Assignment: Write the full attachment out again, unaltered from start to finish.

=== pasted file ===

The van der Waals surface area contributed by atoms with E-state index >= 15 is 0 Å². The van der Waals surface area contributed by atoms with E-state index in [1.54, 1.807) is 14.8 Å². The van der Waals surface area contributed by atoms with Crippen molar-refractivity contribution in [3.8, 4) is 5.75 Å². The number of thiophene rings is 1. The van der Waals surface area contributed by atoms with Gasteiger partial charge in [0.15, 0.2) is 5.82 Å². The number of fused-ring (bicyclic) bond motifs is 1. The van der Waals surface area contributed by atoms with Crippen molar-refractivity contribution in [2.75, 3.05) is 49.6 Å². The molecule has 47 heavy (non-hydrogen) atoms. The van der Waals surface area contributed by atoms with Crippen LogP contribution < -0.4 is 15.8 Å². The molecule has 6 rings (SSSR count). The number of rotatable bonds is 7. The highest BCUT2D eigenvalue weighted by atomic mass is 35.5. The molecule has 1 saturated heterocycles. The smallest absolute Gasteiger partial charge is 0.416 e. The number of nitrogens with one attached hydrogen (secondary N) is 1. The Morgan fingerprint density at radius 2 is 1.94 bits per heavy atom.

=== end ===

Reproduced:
The van der Waals surface area contributed by atoms with E-state index >= 15 is 0 Å². The van der Waals surface area contributed by atoms with E-state index in [1.54, 1.807) is 14.8 Å². The van der Waals surface area contributed by atoms with Crippen molar-refractivity contribution in [3.8, 4) is 5.75 Å². The number of thiophene rings is 1. The van der Waals surface area contributed by atoms with Gasteiger partial charge in [0.15, 0.2) is 5.82 Å². The number of fused-ring (bicyclic) bond motifs is 1. The van der Waals surface area contributed by atoms with Crippen molar-refractivity contribution in [2.75, 3.05) is 49.6 Å². The molecule has 47 heavy (non-hydrogen) atoms. The van der Waals surface area contributed by atoms with Crippen LogP contribution < -0.4 is 15.8 Å². The molecule has 6 rings (SSSR count). The number of rotatable bonds is 7. The highest BCUT2D eigenvalue weighted by atomic mass is 35.5. The molecule has 1 saturated heterocycles. The smallest absolute Gasteiger partial charge is 0.416 e. The number of nitrogens with one attached hydrogen (secondary N) is 1. The Morgan fingerprint density at radius 2 is 1.94 bits per heavy atom.